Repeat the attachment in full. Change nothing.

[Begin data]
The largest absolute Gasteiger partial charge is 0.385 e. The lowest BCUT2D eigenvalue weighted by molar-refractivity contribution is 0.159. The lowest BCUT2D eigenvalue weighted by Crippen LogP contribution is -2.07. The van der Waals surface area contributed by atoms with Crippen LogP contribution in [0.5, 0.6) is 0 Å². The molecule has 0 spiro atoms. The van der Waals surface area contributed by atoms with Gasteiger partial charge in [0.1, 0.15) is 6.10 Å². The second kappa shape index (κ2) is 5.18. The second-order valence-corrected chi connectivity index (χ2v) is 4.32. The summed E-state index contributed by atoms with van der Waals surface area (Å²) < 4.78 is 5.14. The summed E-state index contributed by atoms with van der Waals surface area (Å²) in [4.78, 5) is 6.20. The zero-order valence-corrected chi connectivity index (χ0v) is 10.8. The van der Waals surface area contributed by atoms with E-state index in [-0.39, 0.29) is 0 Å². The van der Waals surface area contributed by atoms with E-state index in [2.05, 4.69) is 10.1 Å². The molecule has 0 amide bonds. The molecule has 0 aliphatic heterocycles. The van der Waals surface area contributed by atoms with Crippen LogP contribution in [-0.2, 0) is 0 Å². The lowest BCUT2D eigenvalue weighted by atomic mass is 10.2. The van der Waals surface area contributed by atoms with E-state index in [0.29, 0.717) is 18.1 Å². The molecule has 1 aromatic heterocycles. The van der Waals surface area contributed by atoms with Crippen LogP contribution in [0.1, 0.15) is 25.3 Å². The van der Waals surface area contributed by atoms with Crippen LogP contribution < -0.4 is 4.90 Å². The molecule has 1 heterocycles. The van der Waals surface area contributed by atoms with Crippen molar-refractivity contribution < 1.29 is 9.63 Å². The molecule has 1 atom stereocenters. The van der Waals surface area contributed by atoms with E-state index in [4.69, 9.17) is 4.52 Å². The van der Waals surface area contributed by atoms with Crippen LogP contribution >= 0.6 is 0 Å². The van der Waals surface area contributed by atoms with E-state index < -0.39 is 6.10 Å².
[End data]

The largest absolute Gasteiger partial charge is 0.385 e. The lowest BCUT2D eigenvalue weighted by molar-refractivity contribution is 0.159. The lowest BCUT2D eigenvalue weighted by Crippen LogP contribution is -2.07. The van der Waals surface area contributed by atoms with Crippen LogP contribution in [0.5, 0.6) is 0 Å². The molecule has 0 spiro atoms. The van der Waals surface area contributed by atoms with Gasteiger partial charge in [0.1, 0.15) is 6.10 Å². The second kappa shape index (κ2) is 5.18. The second-order valence-corrected chi connectivity index (χ2v) is 4.32. The summed E-state index contributed by atoms with van der Waals surface area (Å²) < 4.78 is 5.14. The summed E-state index contributed by atoms with van der Waals surface area (Å²) in [4.78, 5) is 6.20. The zero-order valence-corrected chi connectivity index (χ0v) is 10.8. The van der Waals surface area contributed by atoms with E-state index in [-0.39, 0.29) is 0 Å². The van der Waals surface area contributed by atoms with E-state index in [2.05, 4.69) is 10.1 Å². The molecule has 0 amide bonds. The molecule has 0 aliphatic heterocycles. The van der Waals surface area contributed by atoms with Crippen LogP contribution in [-0.2, 0) is 0 Å². The lowest BCUT2D eigenvalue weighted by atomic mass is 10.2. The van der Waals surface area contributed by atoms with E-state index in [0.29, 0.717) is 18.1 Å². The molecule has 1 aromatic heterocycles. The van der Waals surface area contributed by atoms with Crippen LogP contribution in [0.1, 0.15) is 25.3 Å². The van der Waals surface area contributed by atoms with Crippen LogP contribution < -0.4 is 4.90 Å². The molecule has 1 heterocycles. The van der Waals surface area contributed by atoms with Crippen molar-refractivity contribution < 1.29 is 9.63 Å². The molecule has 1 atom stereocenters. The van der Waals surface area contributed by atoms with E-state index in [4.69, 9.17) is 4.52 Å². The van der Waals surface area contributed by atoms with Crippen LogP contribution >= 0.6 is 0 Å². The van der Waals surface area contributed by atoms with E-state index < -0.39 is 6.10 Å².